Asylum -is available to individuals who fear returning to their home country because they will be persecuted based on their race, nationality, religion, political opinion, or membership in a particular social group. If an individual has experienced past persecution, it is presumed that s/he will be persecuted again if returned to the home country.
In order to obtain asylum, you must have either experienced persecution or have a well-founded fear of being persecuted if returned to your home country. The persecution must be based on one of five specified grounds: race, religion, nationality, political opinion or membership in a particular social group.
Asylum claims can be based on statelessness, sexual preference, domestic violence and honor killings in some cases.
Eligibility for withholding of removal relief is similar to asylum. The respondent must show that it is more likely than not that the respondent will suffer persecution based on one of the five enumerated ground mentioned above. Withholding of removal is often pursued if the respondent did not apply for asylum within one year of arriving in the United States ("the one year rule").
There are several bars to asylum. As mentioned above, an individual who does not file the I-589 asylum application within one year of arriving in the U.S. is generally ineligible; however, there are several exceptions to this rule. Additionally, an individual with a criminal record may be ineligible if the conviction is deemed a serious crime. Although asylum may not be an option, withholding of removal and relief under the Convention Against Torture may still be available.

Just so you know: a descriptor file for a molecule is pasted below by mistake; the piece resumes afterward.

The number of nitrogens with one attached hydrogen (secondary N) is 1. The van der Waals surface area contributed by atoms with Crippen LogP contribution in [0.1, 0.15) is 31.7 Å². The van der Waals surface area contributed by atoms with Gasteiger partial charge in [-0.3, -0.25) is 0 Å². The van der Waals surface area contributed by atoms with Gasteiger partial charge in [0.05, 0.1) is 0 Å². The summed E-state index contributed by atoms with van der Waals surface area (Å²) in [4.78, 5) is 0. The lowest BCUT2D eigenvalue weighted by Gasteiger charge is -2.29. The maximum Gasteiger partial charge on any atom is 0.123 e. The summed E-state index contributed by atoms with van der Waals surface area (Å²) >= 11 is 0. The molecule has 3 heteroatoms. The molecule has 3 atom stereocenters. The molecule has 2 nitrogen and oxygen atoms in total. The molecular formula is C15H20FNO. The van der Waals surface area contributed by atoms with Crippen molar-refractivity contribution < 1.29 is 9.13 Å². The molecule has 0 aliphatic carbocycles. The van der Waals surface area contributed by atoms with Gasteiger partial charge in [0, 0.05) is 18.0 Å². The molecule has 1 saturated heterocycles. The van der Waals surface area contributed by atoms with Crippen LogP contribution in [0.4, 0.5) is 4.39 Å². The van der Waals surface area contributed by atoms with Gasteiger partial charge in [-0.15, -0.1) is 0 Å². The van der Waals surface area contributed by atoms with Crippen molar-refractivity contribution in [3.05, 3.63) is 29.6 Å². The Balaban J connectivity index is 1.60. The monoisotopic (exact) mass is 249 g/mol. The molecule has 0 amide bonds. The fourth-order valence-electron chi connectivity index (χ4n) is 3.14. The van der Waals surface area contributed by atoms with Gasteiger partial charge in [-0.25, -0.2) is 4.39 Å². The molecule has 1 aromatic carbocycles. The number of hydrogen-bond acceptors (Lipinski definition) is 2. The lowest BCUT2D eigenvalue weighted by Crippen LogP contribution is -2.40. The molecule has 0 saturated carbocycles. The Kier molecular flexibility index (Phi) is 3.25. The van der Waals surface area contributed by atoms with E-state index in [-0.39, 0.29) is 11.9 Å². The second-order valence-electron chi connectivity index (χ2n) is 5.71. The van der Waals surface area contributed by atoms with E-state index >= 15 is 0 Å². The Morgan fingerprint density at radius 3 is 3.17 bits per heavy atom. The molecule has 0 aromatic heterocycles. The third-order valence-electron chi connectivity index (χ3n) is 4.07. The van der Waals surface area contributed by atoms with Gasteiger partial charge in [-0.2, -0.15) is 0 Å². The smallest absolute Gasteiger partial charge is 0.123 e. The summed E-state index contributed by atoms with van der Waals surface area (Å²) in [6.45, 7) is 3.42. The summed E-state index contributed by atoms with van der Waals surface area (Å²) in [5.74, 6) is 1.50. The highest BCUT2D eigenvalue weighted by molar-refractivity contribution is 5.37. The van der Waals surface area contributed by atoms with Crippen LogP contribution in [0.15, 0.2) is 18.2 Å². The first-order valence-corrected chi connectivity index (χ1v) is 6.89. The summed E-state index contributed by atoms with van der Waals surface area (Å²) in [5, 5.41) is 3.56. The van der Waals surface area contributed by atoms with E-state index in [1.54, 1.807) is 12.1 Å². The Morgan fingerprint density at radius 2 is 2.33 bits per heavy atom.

The Convention Against Torture states that an individual may not be returned to a country if there "are substantial grounds for believing that he would be in danger of being subjected to torture." Unlike asylum and withholding of removal, there is no need to prove that the torture will be based on the individual's race, religion, nationality, political opinion or membership in a particular social group.
For more information on Filing the I-730 Form: Petition for Relatives Living Abroad
How The Nuñez Firm can help you: Asylum law is what first drew me to immigration law, and I have experienced great success in representing my asylum-seeking clients. I have represented asylum clients from Africa, Vietnam, China, Central America and the Middle East among others. The asylum process is difficult, and it is necessary to retain an experienced immigration attorney to assist in the process. The Nuñez Firm will help prepare the asylum packet and supporting evidence, coach and prepare you for the interview, and attend the interview with you. Asylum cases can be some of the most difficult cases to undertake; however, The Nuñez Firm believes they are also some of the most important cases in the U.S. immigration system.